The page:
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Born Into the Wrong Body

Aired March 12, 2010 - 21:00   ET


JEFF PROBST, GUEST HOST: Tonight, he was a man's man who had it all.



UNIDENTIFIED MALE: We need to vote it down.

STANTON: A wife that loved me and a son that I adored.




PROBST: He risked everything.


UNIDENTIFIED MALE: If Jesus was here tonight -- and I'm very familiar with the bible -- I'll guarantee you, he'd want him terminated.


PROBST: Including the love of a child.


TRAVIS STANTON: My dad was just very manly.


PROBST: Doing what he had to, transforming himself into a woman.


STANTON: I myself, I'm looking forward, at the end of the day, to putting on my tennis dress.


PROBST: We previewed Steven Stanton's incredible story of torment.


STANTON: But you feel that the outside doesn't match the inside in a very real way that is not easily understood.


PROBST: Courage and change.


PROBST: Susan Stanton is here, next on LARRY PROBST LIVE.

Good evening.

I'm Jeff Probst sitting in for Larry tonight.

Susan Stanton was born Steven Stanton. He was a husband, a father and 14 year city manager of Largo, Florida. In February of 2007, it was revealed that Steven was pursuing gender reassignment.

The CNN Presents documentary, "Her Name Was Steven," follows Susan's emotional and physical transformation. It debuts on CNN Saturday, March 13th, at 8:00 p.m. And re-airs at 11:00 p.m. Eastern.

We welcome Susan Stanton to LARRY PROBST LIVE.

Susan, thanks for being with us.

STANTON: Hey, hello. Good to be here.

PROBST: When -- when did you first realize that, as you say, the outside did not match what was going on in the inside -- on the inside?

STANTON: You know, I don't think -- I don't think there was ever a time in my life that I didn't realize that there was a -- there was a dissonance between the spirit and the body. So ever since I was a -- a small kid.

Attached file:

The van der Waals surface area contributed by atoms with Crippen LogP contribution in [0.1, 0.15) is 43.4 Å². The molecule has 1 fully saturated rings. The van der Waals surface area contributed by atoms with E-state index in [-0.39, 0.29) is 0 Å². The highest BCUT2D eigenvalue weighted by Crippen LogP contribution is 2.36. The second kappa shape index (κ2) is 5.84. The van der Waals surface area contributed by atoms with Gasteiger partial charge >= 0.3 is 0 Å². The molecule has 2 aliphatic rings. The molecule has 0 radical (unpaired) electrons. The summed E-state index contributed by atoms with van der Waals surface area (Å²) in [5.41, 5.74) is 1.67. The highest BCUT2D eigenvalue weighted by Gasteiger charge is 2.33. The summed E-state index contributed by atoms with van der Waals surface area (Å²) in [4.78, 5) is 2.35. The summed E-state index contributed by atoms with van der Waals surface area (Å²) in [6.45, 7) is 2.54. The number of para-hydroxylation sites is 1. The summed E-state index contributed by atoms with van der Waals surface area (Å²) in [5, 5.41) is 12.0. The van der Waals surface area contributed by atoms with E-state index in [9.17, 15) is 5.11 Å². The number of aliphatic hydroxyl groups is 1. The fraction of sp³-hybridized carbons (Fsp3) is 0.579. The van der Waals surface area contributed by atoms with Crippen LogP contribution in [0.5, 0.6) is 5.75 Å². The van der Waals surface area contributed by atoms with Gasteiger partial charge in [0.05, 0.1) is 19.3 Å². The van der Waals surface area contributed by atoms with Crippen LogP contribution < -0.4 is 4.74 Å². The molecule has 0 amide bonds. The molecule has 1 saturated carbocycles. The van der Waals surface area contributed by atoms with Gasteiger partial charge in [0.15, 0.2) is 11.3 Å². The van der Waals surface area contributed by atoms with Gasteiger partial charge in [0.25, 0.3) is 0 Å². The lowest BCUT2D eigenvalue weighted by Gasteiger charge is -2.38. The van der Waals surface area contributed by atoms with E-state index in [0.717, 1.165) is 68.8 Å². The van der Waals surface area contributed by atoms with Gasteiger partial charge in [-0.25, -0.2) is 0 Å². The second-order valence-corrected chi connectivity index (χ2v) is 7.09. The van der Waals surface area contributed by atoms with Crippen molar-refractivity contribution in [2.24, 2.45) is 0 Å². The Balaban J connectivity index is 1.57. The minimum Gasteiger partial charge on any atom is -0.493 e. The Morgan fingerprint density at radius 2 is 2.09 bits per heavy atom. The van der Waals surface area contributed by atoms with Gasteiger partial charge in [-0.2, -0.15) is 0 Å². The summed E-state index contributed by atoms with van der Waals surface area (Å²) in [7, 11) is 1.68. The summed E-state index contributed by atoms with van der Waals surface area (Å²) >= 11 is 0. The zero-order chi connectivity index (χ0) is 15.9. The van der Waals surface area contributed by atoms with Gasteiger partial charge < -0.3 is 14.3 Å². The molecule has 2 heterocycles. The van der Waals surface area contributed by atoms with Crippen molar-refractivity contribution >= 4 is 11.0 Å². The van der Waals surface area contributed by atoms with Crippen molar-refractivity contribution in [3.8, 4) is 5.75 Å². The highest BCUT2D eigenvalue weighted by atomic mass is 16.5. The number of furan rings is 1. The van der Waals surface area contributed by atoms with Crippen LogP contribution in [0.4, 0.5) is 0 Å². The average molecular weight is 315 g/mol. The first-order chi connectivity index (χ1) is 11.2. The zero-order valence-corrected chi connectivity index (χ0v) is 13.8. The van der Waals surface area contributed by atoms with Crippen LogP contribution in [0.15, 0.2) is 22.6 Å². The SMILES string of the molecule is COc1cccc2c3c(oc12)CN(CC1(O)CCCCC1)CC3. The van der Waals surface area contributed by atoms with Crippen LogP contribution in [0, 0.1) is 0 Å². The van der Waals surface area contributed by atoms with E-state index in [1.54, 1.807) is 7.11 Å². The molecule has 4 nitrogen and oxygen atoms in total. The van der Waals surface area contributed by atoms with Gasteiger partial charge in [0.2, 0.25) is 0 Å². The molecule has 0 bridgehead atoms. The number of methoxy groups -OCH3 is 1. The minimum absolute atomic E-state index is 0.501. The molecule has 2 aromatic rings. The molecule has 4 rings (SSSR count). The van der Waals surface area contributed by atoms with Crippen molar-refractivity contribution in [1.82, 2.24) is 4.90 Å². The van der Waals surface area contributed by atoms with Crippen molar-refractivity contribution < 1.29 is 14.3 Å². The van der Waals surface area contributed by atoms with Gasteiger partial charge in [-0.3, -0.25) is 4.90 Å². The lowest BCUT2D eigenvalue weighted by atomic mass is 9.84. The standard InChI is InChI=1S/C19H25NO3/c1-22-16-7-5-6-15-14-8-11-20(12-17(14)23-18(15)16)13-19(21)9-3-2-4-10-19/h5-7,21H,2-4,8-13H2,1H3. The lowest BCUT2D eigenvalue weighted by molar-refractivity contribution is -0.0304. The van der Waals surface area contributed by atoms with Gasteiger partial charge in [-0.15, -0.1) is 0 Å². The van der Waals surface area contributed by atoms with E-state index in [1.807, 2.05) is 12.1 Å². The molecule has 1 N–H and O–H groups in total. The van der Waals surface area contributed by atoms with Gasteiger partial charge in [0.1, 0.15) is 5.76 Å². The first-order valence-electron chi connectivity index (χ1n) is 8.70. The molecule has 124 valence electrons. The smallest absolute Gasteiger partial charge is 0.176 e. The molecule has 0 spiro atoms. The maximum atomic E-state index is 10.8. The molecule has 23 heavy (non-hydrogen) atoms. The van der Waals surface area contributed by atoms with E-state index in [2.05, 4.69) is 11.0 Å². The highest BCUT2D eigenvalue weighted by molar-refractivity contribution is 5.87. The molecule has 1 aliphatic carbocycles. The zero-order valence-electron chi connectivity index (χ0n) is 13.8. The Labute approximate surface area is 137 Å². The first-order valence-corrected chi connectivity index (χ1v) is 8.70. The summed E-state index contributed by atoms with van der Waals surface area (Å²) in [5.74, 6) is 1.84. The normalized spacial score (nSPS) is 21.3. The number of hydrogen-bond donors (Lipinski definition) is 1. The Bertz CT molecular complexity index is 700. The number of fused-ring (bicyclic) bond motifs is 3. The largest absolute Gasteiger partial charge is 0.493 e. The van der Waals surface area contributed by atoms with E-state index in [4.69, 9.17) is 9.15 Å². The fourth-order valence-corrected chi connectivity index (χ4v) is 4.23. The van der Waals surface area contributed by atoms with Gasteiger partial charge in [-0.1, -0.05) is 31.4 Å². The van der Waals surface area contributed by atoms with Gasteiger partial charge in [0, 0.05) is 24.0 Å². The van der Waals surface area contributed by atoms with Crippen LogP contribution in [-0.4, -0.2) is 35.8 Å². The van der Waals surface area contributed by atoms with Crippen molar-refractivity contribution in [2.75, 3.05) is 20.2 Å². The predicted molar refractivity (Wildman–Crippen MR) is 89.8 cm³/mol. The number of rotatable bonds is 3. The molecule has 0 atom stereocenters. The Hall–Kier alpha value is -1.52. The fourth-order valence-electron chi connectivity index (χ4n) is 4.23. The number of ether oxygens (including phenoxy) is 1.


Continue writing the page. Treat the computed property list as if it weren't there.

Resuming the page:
STANTON: In the documentary, you talked about writing in a journal, even as, like a 4- or 5-year-old, saying something that you knew something just wasn't quite right.

Do you remember that time?

STANTON: Yes, I do. You know, the -- the thing that the journal gave me was a place where I could share those thoughts in a very secure, private and a protected area, because at that very early age, as I talked about in the documentary, you just kind of know that those thoughts are things you shouldn't be talking about, expressing or letting somebody find out.

PROBST: So you were aware that it was not right, in some sense, and you -- you had to choose to keep this quiet. Did you feel like you were two people?

STANTON: You know, I never did feel like I was two people. But I knew that there was two pieces. I always thought there was one -- one persona, but that there were two elements of who I was but -- but I always felt, you know, you could be alone, but not necessarily, you know, lonely.

But I hear a lot of people talk about they always thought they were in the wrong body, per se. I never always felt that, that -- that -- that physical dissonance, just that there was something deep inside of me that -- that didn't -- that didn't make a whole lot of sense as a small child.

PROBST: Well, Susan has kept journals nearly all her life. She shares some of them in "Her Name Was Steven".

Here's some insight into the childhood gender struggle she's talking about.


STANTON: I got out of my grungy clothes and placed my dirty little body in the steaming hot water. I lathered my legs, arms and chest with a thick coat of white silk. I looked at my body floating in the water and imagined dreamed I was a beautiful nurse. My legs looked so pretty and my arms so feminine. But I knew this was wrong. I was a boy, not a girl.


PROBST: Pretty powerful stuff. Susan, were there other signs, as well, some of the maybe obvious or maybe even stereotypical?

Were you into trucks and cars or were you into dolls?

Were there those kinds of signs?

STANTON: Yes, no. Everybody always assumes that, you know, that you may have those issues. No, I always liked playing with trucks and dirt. And even as a city manager, I very much enjoyed the physicality of that type of -- type of work. But, no, I was never one to play with dolls per se, but I was just a normal little -- little kid growing up.

PROBST: Do you remember the first time that the idea of that maybe women's clothing was something you connected with?

Were you -- were you young or was it later when you were an adult?

STANTON: Probably when -- probably the first time I can remember ever thinking about that was watching David Suskind's show out of New York. And it was the first time I had actually saw somebody talk about men wanting to wear women's clothing. And it struck me as -- as something that, jeez, I wonder if they do that because they -- they feel what I used to feel as a -- as a -- as a small child.

PROBST: Were you able to...

STANTON: That's the first time it ever occurred to me.

PROBST: Were you able to talk to your parents at all about this, hint, throw it out as an idea?